It was great to see Reb, Kim, and Jere again, as well as finally meet Pat and Jen. As Jere mentioned, the bloggers had to sit separately, in case of terrorist action, like how the Vice President and President are never in the same place. It’s for the safety of the Nation.

I wonder if Bronson Arroyo is restricted from playing with certain musicians or if they don’t want to play with him, because he played solo except for “Black,” when a saxophonist joined him. I wouldn’t label this the finest moment in musical collaboration.

The other groups did fine, although mixing the sound for so many combinations of musicians meant that it wasn’t optimum for all. Juliana Hatfield’s voice came across as weak and there were feedback problems in the beginning of Fountains of Wayne’s set. Fountains of Wayne were the final and in my opinion best group. Consummate musicians all and it’s neat to note that Chris Collingwood helped engineer the Shakespeare By Another Name podcasts supporting Mark Anderson’s eponymous book. After seeing Anderson’s picture, I believe I saw him at the concert.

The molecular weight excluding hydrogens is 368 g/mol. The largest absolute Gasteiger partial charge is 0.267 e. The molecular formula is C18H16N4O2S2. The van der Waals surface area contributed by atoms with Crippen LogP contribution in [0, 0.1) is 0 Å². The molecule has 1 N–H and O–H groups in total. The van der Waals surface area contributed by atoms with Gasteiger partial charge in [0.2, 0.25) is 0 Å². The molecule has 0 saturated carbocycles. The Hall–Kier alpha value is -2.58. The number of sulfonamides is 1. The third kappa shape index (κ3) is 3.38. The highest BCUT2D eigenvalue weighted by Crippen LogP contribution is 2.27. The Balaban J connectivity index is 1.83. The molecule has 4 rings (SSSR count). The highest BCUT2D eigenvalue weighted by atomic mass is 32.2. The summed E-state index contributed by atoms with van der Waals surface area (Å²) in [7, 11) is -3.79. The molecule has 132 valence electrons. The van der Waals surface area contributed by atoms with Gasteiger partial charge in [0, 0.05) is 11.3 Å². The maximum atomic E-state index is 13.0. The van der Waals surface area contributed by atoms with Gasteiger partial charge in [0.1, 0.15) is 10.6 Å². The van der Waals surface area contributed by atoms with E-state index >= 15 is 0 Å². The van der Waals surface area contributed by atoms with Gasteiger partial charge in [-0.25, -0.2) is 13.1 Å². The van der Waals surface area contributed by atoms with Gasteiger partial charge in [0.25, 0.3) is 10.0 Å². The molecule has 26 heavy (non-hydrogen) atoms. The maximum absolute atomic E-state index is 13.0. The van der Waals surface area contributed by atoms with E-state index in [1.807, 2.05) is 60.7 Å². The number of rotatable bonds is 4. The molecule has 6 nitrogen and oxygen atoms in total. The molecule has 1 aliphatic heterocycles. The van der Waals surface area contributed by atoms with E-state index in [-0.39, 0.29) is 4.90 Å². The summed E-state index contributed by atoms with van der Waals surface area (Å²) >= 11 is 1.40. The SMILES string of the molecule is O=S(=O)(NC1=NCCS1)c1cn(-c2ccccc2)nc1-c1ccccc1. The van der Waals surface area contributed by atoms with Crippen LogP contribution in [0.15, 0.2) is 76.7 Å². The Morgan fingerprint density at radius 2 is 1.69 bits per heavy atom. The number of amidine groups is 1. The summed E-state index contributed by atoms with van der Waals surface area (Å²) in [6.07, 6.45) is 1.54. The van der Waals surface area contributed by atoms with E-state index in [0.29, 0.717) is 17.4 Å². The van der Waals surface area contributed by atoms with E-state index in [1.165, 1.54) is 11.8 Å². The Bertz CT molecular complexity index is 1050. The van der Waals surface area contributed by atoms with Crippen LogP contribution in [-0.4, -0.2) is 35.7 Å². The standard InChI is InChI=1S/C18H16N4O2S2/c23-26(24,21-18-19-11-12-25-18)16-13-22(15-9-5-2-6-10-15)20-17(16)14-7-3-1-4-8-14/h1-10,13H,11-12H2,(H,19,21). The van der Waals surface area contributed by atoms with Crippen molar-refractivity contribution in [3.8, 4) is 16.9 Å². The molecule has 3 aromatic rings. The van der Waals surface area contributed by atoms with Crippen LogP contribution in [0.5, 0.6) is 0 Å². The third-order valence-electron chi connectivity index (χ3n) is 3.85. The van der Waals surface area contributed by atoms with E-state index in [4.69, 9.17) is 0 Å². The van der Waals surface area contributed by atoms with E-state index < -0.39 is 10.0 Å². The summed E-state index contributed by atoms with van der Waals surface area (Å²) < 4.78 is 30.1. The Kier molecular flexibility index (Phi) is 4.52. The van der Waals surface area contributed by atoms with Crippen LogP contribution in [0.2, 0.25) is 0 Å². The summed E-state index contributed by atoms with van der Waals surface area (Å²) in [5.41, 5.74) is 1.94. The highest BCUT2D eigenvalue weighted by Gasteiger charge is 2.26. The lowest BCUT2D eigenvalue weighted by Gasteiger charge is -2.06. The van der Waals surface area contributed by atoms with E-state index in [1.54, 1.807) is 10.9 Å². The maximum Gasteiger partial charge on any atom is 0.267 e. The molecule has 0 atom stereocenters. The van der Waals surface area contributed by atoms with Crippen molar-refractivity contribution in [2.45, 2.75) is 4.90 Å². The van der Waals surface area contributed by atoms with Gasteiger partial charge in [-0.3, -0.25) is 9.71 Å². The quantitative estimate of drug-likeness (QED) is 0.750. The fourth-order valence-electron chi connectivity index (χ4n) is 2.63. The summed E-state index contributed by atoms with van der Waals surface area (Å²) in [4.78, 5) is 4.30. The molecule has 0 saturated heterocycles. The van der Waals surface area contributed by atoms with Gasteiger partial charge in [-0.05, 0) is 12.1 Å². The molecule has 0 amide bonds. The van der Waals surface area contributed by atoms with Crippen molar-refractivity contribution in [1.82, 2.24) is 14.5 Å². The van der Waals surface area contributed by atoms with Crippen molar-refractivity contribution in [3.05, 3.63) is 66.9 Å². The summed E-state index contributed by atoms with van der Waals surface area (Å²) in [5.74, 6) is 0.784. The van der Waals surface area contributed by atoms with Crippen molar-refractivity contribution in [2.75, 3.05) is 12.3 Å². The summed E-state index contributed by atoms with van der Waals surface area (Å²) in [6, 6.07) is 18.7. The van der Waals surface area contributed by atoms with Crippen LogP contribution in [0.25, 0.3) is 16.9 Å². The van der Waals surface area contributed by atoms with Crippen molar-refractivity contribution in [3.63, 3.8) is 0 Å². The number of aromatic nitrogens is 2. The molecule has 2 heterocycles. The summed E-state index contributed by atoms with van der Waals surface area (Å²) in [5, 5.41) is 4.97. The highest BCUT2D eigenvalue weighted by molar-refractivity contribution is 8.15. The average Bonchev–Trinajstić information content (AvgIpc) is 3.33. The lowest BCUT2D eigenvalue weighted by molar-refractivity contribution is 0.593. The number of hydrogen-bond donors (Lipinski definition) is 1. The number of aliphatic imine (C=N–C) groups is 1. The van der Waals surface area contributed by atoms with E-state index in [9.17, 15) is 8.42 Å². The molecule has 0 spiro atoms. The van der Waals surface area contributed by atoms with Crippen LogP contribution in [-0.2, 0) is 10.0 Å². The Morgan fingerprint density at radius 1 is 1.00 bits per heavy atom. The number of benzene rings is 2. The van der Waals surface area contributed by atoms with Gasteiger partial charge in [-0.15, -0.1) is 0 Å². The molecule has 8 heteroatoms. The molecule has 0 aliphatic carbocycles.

“It’s for the children!”

Setting the stage.

They wouldn’t let me push the buttons. I wanna push the buttons!

Gammons and Wakefield in their informal collaboration, the Hot Stove All-Stars.

Kay Hanley, for Andrew. She was flirting very heavily with Peter Gammons.
All you other guys have no chance.

July 14, 2005

Boys Are Back in Town

The Chad Bradford for Jay Payton deal was finalized yesterday and Curt Schilling was activated. When the Red Sox take the field tonight, the bullpen will feature 100% more wacky submarine pitcher action and a decibel increase of 50 dB. Kevin Youkilis took the Lou Merloni Memorial Drive back down to Pawtucket along with right-handed pitcher Scott Cassidy. Just call it the Great Moneyball Swap of 2005.